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Thread: We Are What We Eat.

  1. #1
    MANICHAEAN MANICHAEAN's Avatar
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    We Are What We Eat.

    We Are What We Eat.

    Have you noticed the serpentine awakening in this Corona crisis, by those in power and others of the same ilk, to appeal to the lowest common denominator of reasoning and to blame the “foreigner / outsider” for all the ensuing problems?

    Usually it's; Latinos, negroes, Jews, or Muslims. Eskimos never seem to get a mention.

    At the moment the focus is on the Chinese. Somewhat along the lines of, “they eat bats and snakes don’t they, which started the Corona virus pandemic.”
    Which got me thinking. If we are what we eat, what are we? I've been fortunate enough in the last 30 years to have worked and lived all around this habitat called Earth.

    Thus, yes, the Chinese eat all the parts of many exotic animals. Elsewhere, and I trust this puts it in context: the Vietnamese eat dog and have been known to drink a live pulsating snake heart in a drink as a cocktail. Africans have a penchant for “bush meat,” (monkeys etc.) The French eat horse & snails, (with garlic no doubt). Filipinos eat “balot” which is a half-formed embryo chicken egg that is swallowed, a bit like an oyster. The English eat something called “spotted dick,” and the last Methodist missionaries who went to Papua New Guinea were eaten by the natives.

    Draw your own conclusions. Bon Appetit to you all.

  2. #2
    Registered User kev67's Avatar
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    I'd rather eat spotted dick than a half-formed bird embryo, dog or pulsating snake's heart. I doubt if anyone opened a restaurant over here offering those delicacies they would make much money. I am not sure I have actually eaten spotted dick. I suppose I must have at school. I used to prefer bread and butter pudding, rice pudding and jam roly poly. I even quite liked semolina. In fact, I think I actually did like tapioca, which is the one people my age most often complain about. Just looked up the ingredients of spotted dick found out it is made of suet, which is animal fat, so definitely not vegetarian.
    According to Aldous Huxley, D.H. Lawrence once said that Balzac was 'a gigantic dwarf', and in a sense the same is true of Dickens.
    Charles Dickens, by George Orwell

  3. #3
    On the road, but not! Danik 2016's Avatar
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    Loved this text, Manichaean.

    A very original manner of presenting diversity.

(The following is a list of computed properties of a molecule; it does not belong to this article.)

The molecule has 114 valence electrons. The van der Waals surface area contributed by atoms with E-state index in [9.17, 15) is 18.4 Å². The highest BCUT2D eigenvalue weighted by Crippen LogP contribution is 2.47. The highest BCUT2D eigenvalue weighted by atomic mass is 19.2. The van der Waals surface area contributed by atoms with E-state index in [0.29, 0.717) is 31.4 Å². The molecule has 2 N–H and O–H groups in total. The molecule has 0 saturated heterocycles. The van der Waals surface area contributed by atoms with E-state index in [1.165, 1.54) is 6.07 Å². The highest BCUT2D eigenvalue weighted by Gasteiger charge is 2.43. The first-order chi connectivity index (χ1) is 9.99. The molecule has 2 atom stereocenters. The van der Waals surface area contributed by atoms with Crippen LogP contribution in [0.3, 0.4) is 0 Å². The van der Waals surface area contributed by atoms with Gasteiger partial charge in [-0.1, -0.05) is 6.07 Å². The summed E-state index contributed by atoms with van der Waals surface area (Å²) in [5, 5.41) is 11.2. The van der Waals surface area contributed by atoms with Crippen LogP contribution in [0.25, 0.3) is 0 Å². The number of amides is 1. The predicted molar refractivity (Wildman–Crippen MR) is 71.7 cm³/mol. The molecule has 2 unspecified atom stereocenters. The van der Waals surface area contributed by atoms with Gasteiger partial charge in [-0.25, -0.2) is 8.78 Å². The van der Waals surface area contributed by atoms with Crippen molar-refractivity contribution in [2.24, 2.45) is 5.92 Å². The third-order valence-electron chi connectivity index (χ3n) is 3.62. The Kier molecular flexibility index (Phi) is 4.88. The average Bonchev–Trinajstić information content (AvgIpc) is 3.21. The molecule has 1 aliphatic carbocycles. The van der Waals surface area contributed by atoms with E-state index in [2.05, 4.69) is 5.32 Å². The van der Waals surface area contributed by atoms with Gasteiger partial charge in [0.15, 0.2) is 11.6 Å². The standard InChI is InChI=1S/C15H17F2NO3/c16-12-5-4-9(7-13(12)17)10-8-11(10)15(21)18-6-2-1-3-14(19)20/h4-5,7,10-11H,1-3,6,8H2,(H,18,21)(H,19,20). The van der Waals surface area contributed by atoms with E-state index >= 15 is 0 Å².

#Stay home as much as you can and stay well

  4. #4
    confidentially pleased cacian's Avatar
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    Interesting text MANICHEAN.

    I guess there is always one race over more zealous/enthusiastic then another. There is no stopping what one can put their hands on.
    The planet is threatened by the amount of what one a race can consume compared to others.

    Also the title of your post made think of this:

    does that mean
    WE ARE WHAT WE WRITE?

    I just thought I put it out there.
    it may never try
    but when it does it sigh
    it is just that
    good
    it fly

  5. #5
    Registered User tailor STATELY's Avatar
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    Interesting postulation. I'm of the mind that people, who are tribal in nature, will seek out differences in others and are prone to either exploit or destroy those differences. I don't think we'll be happy until we are all clones of one being.

    I eat mostly chicken and eggs... I don't know which came first.

    Ta ! (short for tarradiddle),
    tailor
    tailor

    who am I but a stitch in time
    what if I were to bare my soul
    would you see me origami

    7-8-2015

  6. #6
    On the road, but not! Danik 2016's Avatar
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    In quarantine I have been eating mostly chicken with potatoes (not peeled).

    One thing I have learned: if one wants a mild seasoning (without pepper, curry, etc.) but not totally mild, one can add a little cinnamon to the seasoning.
    #Stay home as much as you can and stay well

  7. #7
    Registered User tailor STATELY's Avatar
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    Cinnamon on chicken (or as I usually abbreviate it: chxn) sounds divine... will try it soonest

    Ta ! (short for tarradiddle),
    tailor
    tailor

    who am I but a stitch in time
    what if I were to bare my soul
    would you see me origami

    7-8-2015

  8. #8
    Registered User
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    "If we are what we eat, what are we?"

    I'm just a lousy grocery store with just a fraction of what you're looking for.

  9. #9
    Back home in Indonesia, we also eat all sort of animals. One thing I noticed though, and I could be wrong as I have only seen it on screen, is that in China these live animals are sold in between other stuffs. Back home, the unusual animals that are consumed for whatever reason would not be allowed to be sold in public market and people would've prefer to have them ready to serve than prepare them themselves.

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